Bates testifies in support of Kayenta and NGS mine workers

Navajo Nation Speaker LoRenzo Bates testifies at the Arizona State Capitol Feb. 14. Bates supports legislation which would repeal taxes on the sale and purchase of coal. (Submitted photo)

Navajo Nation Speaker LoRenzo Bates testifies at the Arizona State Capitol Feb. 14. Bates supports legislation which would repeal taxes on the sale and purchase of coal. (Submitted photo)

PHOENIX — On Feb. 14, Navajo Nation Speaker LoRenzo Bates provided testimony at the Arizona State Capitol before the House Finance Committee in support of legislation which proposes to repeal the Transaction Privilege Tax on the sales and purchases of coal.

The legislation is sponsored by by Sen. Steven Smith (Dist. 11 – R).

Bates (Nenahnezad, Newcomb, San Juan, Tiis Tsoh Sikaad, Tse’Daa’Kaan, Upper Fruitland) requested the support of the legislators to help address one of many challenges in the ongoing effort to continue operations of Kayenta Mine and the Navajo Generating Station (NGS) beyond 2019, and to prevent the loss of hundreds of jobs for Navajo workers at both sites and millions of dollars in annual revenue for the Navajo Nation and the state of Arizona.

Bates said passage of the bill would also provide an important incentive for potential purchasers of the NGS power plant. He also assured the legislators that there are several parties that are interested in owning the power plant, while also noting that it will take time to address the challenges associated with the process.

“If NGS closes, then it is likely that the Kayenta Mine may also close, which has an annual contribution of upwards of $430 million,” Bates said. “Arizona itself stands to lose approximately $18 billion in gross state product between 2017 and 2044 — including up to 3,400 jobs unless agreements can be reached to keep NGS operating beyond 2019.”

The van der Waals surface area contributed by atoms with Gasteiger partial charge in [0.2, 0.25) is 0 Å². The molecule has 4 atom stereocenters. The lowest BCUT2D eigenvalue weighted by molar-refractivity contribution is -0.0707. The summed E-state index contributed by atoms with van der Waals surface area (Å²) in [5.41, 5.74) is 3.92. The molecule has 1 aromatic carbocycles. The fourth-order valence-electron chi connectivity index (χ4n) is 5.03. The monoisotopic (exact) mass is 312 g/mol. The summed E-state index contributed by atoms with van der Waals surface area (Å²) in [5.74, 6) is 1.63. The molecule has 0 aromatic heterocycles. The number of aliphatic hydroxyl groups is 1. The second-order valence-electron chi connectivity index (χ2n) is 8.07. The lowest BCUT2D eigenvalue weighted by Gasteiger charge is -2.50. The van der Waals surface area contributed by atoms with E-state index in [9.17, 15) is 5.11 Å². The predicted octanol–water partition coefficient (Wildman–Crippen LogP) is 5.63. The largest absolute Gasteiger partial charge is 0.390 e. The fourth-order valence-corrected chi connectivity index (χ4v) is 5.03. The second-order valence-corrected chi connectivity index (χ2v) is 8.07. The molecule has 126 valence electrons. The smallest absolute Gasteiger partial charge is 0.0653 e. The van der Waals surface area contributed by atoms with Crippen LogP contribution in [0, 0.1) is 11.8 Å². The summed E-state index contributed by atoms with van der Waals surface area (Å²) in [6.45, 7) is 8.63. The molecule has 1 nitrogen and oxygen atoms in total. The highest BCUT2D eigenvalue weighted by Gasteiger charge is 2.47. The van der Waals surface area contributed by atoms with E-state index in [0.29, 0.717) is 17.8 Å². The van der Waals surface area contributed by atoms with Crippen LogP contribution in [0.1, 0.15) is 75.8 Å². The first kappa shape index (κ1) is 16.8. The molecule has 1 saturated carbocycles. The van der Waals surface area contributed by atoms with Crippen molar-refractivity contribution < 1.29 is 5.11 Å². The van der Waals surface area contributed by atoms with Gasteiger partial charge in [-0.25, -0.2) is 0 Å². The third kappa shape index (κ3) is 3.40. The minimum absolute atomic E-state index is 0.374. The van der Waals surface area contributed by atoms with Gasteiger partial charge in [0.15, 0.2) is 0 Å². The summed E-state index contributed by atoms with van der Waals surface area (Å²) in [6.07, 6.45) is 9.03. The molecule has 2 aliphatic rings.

Arizona Rep. Mark Finchem (Dist. 11 – R), sponsor of H.B. 2003 — identical to S.B. 1501, also spoke to the Finance Committee to request their support. In response to concerns over the potential loss of tax revenue for the state and counties if the TPT revenue is not collected on coal sales/purchases, Finchem said the economic losses for the state, counties and tribes will be far greater if Kayenta Mine shuts down.

Finchem and Smith said they would seek and support an amendment that would make the effective date of the bills contingent upon securing a coal supply agreement, which would then provide a level of certainty for the continuation of coal production at Kayenta Mine. Navajo Nation President Russell Begaye and Bates said they would support the bills with the inclusion of the proposed amended language.   

The Senate Finance Committee did not take action on S.B. 1501, however, the House Ways and Means Committee voted 6-3 in support of H.B. 2003.

“I am very happy to see the level of support this legislature has shown for the Kayenta mining community. There is a future for the mine, and a pathway for the continued operation of NGS as a baseload safety-blanket. It will take work and cooperation with many parties, but we can do this together,” Finchem said.

H.B. 2003 will be considered next by the House Rules Committee before the full membership of the House of Representatives.

“We need to do all we can to promote and preserve the Kayenta Mine and the Navajo Generating Station and I believe this legislation that Finchem and I are sponsoring will do just that. If we can eliminate the unnecessary tax on coal, which this bill will do, we can help provide a strong future for Kayenta Mine and NGS and the hundreds of jobs they provide hard-working families,” Smith said.


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